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Darwin Bagley CDT

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The x-ray is for maxillary with 3 implants but the model is lower with 2 implants.
Is this x-ray just a sample from a different case? The framework does not appear to be passive fit.

Darwin

Bar fit.jpg
 
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bigj1972

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most of the techs here work in their garages

the only problem is getting the heat isolated enough to melt the chrome in an isolated spot. you'd need a rapid induction coil to get it pliable.
Or maybe an old fashion Yates & Bryd soldering machine. Laser Weld these jobs slowly to account for heat expansion/contraction.
 
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JKraver

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I don't understand why you want to cut and laser weld. I mean the whole concept of offering a cad-cam bar to your patient is to have a monobloc bar.

I think many here says why you should restart. Within my company we offer a "mistake warranty" for this exact problem, I prefer to give a discount to you so you can redo the job from beginning and offer the best to your patient than you trying to save a buck and cut and laser weld.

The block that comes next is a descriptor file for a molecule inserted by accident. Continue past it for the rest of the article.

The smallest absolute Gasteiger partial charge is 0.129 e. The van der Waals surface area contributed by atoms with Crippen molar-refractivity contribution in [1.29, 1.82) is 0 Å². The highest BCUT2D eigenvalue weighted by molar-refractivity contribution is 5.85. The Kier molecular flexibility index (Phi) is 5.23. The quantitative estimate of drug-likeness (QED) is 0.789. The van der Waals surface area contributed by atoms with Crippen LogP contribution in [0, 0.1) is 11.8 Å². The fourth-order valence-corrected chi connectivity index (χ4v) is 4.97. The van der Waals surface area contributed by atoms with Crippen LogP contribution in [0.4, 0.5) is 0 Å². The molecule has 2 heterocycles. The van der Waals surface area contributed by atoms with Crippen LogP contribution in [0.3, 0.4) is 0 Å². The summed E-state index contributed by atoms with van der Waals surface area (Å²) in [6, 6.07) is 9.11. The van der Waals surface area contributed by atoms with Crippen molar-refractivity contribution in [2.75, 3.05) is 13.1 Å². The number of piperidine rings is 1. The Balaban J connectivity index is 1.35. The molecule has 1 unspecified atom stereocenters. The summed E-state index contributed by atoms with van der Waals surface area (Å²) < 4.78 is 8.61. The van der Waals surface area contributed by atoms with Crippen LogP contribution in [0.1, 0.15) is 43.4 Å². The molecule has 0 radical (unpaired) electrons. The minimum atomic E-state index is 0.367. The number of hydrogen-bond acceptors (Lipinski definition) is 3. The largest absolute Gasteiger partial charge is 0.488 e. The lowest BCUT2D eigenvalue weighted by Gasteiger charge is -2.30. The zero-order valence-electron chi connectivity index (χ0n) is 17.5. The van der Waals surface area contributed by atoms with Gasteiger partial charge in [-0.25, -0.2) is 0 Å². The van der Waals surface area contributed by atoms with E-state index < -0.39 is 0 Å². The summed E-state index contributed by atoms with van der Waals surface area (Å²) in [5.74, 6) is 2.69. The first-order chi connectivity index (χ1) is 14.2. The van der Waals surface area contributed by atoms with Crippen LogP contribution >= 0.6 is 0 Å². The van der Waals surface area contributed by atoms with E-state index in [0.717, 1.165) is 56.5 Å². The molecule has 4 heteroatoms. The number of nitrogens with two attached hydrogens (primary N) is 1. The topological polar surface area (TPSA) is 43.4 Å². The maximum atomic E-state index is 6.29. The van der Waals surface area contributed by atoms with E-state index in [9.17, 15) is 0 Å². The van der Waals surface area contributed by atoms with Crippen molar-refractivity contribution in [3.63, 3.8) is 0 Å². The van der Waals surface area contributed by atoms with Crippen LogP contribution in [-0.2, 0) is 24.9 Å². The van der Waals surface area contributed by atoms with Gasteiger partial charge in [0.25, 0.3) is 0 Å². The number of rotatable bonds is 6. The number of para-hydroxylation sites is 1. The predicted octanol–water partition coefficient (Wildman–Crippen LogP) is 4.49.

By the way I am not saying that what your offer to your patient will be garbage, just saying there is better, and I am also sure you are doing your best in consideration of your patient and times are hard and at the end of the day you still need to do a living, don't get me wrong I get it. ;)

By the way; why Chrome-Cobalt for your bars and not Titanium?
I messed up on the case, I would of 100% preferred to have a monolithic bar. I did not use a milling center that would of fixed my mistake. I did not feel like a repaired bar was a deal breaker on this particular case. Any problems with this case will result in a new bar being made.

I used chrome cobalt because it is a more rigid metal. If you have any information on why Titanium is superior I will listen. I think they are pretty interchangeable.
 
Beatrice